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CAre for Newborns

Testing for infant heart defects

  • Danika, who was born at home in August 2013 to Robin and Luke Avis of Peterborouh, got her circulation screening during a home visit from midwife Sarah Bay.

    Danika, who was born at home in August 2013 to Robin and Luke Avis of Peterborouh, got her circulation screening during a home visit from midwife Sarah Bay.

  • Danika, who was born at home in August 2013 to Robin and Luke Avis of Peterborouh, got her circulation screening during a home visit midwife Sarah Bay conducted.

    Danika, who was born at home in August 2013 to Robin and Luke Avis of Peterborouh, got her circulation screening during a home visit midwife Sarah Bay conducted.

  • peterborough, sarah bay, mid-wife, health

    peterborough, sarah bay, mid-wife, health

  • Danika, who was born at home in August 2013 to Robin and Luke Avis of Peterborouh, got her circulation screening during a home visit from midwife Sarah Bay.
  • Danika, who was born at home in August 2013 to Robin and Luke Avis of Peterborouh, got her circulation screening during a home visit midwife Sarah Bay conducted.
  • peterborough, sarah bay, mid-wife, health

A new simple test on infant circulation, aiming to save the lives of babies, is easing its way into the Monadnock region. The test is simple, painless and cheap, and has been mandated by a state law that was quietly passed over a year ago.

Senate Bill 348-FN, also known as Parker’s Law, was passed in May 2012. It requires that all newborns be screened by pulse oximetry for critical congenital heart defects starting in August 2012, yet most babies in this region are missing out on this simple test.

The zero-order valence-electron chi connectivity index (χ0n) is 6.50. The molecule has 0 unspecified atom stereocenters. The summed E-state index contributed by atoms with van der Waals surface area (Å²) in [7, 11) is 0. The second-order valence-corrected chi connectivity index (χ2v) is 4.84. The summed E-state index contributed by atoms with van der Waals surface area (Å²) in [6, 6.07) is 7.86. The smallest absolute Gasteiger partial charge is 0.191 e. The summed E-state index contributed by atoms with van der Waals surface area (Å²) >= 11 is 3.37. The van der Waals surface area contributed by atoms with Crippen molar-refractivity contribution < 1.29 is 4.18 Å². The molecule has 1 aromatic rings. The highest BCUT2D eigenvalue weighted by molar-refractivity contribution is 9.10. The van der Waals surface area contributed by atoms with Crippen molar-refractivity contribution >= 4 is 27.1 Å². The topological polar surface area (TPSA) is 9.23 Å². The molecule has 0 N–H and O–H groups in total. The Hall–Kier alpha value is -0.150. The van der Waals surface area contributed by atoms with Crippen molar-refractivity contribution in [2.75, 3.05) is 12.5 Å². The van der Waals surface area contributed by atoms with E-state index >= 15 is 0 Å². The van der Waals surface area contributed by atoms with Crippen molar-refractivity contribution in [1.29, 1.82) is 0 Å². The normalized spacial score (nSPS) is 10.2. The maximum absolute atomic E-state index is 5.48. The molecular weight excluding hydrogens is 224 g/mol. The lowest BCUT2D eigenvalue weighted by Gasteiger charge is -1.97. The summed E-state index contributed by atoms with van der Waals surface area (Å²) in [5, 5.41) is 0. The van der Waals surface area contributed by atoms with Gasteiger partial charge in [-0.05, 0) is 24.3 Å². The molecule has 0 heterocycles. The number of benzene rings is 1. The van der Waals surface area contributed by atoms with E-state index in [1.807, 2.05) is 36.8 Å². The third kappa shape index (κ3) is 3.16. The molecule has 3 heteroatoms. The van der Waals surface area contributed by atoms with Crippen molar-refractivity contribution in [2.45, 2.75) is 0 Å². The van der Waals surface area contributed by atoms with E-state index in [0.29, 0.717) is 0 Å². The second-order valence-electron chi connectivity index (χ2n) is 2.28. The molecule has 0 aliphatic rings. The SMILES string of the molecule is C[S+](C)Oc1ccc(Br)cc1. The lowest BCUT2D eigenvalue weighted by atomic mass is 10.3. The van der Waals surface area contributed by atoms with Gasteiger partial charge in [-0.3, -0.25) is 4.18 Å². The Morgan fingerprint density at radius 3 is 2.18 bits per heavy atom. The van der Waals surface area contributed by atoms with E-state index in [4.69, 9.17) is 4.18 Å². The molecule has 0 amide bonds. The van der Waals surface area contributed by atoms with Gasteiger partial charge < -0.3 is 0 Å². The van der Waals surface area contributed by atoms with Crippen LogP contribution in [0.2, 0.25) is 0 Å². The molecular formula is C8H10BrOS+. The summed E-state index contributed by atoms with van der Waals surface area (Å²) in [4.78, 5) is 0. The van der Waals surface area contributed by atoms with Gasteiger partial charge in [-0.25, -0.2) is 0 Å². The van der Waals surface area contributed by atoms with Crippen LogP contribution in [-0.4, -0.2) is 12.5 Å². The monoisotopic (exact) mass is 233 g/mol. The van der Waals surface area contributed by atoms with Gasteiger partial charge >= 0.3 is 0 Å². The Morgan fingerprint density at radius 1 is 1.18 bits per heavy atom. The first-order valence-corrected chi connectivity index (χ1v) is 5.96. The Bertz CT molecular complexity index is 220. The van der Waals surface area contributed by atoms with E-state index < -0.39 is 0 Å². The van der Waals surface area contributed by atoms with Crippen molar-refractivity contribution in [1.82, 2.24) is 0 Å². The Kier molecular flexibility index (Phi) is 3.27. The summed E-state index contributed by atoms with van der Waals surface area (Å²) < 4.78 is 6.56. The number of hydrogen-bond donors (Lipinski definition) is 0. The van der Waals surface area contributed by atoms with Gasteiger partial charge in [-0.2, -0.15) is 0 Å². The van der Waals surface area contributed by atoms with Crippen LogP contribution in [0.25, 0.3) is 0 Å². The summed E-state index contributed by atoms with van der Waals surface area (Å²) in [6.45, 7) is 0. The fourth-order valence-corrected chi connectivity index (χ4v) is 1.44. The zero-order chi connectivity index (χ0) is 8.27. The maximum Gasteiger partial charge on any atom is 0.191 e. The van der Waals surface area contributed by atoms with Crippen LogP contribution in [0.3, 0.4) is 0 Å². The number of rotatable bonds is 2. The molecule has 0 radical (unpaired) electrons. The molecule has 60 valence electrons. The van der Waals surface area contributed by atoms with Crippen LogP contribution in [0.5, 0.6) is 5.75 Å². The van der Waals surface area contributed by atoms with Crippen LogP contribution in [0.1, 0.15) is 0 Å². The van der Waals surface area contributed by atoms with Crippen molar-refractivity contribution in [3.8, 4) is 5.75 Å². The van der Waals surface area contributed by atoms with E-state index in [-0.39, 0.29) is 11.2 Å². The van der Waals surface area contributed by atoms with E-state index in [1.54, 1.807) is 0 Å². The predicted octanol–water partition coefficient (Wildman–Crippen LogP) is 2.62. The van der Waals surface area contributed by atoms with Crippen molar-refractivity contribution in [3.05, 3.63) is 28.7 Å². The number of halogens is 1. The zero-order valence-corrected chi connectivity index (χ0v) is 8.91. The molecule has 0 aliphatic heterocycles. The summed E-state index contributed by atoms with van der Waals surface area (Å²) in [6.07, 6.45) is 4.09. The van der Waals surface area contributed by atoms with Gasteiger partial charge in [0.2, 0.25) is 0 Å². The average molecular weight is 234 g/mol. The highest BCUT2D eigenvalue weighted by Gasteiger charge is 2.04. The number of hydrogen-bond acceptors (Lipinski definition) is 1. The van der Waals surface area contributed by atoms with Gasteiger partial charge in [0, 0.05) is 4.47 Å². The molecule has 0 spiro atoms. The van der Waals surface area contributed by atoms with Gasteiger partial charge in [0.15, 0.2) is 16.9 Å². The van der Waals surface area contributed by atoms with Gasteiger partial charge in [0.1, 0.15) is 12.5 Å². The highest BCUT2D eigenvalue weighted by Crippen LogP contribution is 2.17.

According to the Centers for Disease Control and Prevention, about 25 percent of congenital heart defects — meaning defects that were present at birth — are considered critical to the health and well-being of the newborn. While these conditions are typically large malformations of the heart, an infant may not show outside symptoms for days or even weeks, despite lack of oxygen to critical organs. The aim of this screening is to catch, diagnose and treat these babies before irreversible damage is done.

Who should be screened?

All babies should be screened, regardless of symptoms, at or after 24 hours of life.

How is it done?

The tool used to screen babies is a simple oxygen saturation monitor that all health care providers who deliver or care for newborns should already have at hand. A simple Band-Aid-like monitor is placed on the right hand and then left foot for a few minutes each to measure blood oxygen levels. As long as the oxygen saturation is normal, and levels for the hand and foot are equal, the screen result is considered normal. The test can be repeated hourly a few times before concern is raised. Babies actually test better when alert, so unlike the hearing screen, which requires a quiet baby, it can be performed at any point regardless of the infant’s state of rest or activity.

Who does the screening?

Whoever does your initial newborn care should do the screening. Typically it is done prior to hospital discharge by the nurses or, for those who deliver out of hospital, your midwife should do it at the one or three day postpartum home visit.

What should I do if my baby was not screened?

Though the more severe cases will likely show outward signs or stress — which include labored breathing, blue coloring around the lips or face, poor weight gain or listlessness — by a few weeks of age, it is never too late to do the screening to rule out any minor issues. Ask your pediatrician to screen your baby at her or his next regularly scheduled checkup. For more information, see pulseoxscreening.org or visit the CDC’s site at www.cdc.gov/ncbddd/pediatricgenetics/pulse.html.

Sarah Bay is a nurse practitioner and certified nurse midwife caring for women of all ages. Her office is located in downtown Peterborough, with care also available in Milford. For more information, call 801-9485 or visit www.sarahbaymidwife.com.

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